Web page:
While Michigan, Montana, Oregon, and Minnesota may sound familiar – they are returning to the program for the second and third time, to further elevate their GIS in elections game – Vermont and Texas are new, and exciting, entrants into the program. 

“To say that they illustrate the diversity of pilot states participants is probably right,” reflects Jamie Chesser, director of programs at NSGIC and ultimately the person who has built the pilot study process from scratch. To date, two full classes of pilot states have graduated, and the reports with their learnings can be found on the Best Practices page

Pilot states and counties, who work on a set of individual goals established early on in the six-month process, now fall into three different pod identification groups based on the level at which they are working to deploy GIS in elections; exploring, implementing, or operating.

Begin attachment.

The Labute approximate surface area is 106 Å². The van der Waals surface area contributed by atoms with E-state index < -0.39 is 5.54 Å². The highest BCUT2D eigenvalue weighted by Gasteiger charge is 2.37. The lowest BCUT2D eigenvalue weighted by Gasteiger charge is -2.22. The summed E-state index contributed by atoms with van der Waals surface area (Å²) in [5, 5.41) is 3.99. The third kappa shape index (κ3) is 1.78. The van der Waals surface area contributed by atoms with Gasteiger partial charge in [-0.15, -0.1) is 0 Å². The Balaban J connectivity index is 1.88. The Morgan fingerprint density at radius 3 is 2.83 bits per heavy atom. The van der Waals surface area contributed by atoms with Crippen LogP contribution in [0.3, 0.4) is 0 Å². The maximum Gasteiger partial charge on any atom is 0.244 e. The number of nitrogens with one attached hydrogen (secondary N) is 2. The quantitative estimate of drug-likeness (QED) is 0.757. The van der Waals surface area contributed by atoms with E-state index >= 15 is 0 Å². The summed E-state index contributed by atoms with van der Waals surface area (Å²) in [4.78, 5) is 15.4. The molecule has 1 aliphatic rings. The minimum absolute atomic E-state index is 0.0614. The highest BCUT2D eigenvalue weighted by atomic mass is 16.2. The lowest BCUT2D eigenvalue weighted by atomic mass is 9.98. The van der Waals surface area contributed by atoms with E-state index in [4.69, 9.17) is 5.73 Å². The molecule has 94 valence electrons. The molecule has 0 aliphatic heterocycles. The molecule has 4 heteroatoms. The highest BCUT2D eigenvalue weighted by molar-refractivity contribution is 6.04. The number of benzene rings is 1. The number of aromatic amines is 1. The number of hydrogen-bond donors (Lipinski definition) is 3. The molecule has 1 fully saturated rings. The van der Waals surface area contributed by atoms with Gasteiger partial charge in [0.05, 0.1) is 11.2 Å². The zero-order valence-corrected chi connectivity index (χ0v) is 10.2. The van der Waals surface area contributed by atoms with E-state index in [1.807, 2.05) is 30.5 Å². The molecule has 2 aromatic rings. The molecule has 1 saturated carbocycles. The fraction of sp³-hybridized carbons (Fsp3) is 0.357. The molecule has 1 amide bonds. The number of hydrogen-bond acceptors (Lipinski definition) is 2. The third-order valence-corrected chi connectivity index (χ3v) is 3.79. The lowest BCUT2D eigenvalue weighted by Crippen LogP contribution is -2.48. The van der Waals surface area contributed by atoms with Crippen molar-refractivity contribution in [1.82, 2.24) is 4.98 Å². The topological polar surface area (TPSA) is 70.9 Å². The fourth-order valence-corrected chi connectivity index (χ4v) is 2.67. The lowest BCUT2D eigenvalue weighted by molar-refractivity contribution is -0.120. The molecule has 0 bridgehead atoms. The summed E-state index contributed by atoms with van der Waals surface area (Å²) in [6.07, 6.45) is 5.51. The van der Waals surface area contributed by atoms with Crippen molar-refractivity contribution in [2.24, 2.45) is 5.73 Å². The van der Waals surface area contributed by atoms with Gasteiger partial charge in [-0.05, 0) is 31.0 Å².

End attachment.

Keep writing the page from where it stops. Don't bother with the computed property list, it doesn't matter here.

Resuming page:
The class of 2021 also includes no fewer than six California counties, reflecting the very positive experience of one county during 2020. Shasta County, a participant in 2020, was able to progress their use of GIS in elections to such a degree that the Secretary of State of California encouraged as many counties as possible to participate in 2021.

As a result, Calaveras, Merced, Shasta, Solano, Sutter, and Tulare County of California joined the group that kicked off their pilot study journeys in March.

Chesser is pleased but knows it will be a busy year. It will also be a year that creates a lot of learnings, both for the jurisdictions involved in the program and for those who follow in their footsteps.

“The new pod identification system makes it even easier for states and counties not in the program to learn from others. By first assessing their own status, any state or county can then zero in on the learnings of other jurisdictions who tackled similar-level issues, in terms of exploring, implementing, or operating GIS in elections,” she notes. A good place to start is the Best Practices Guidance, or the latest pilot study reports.

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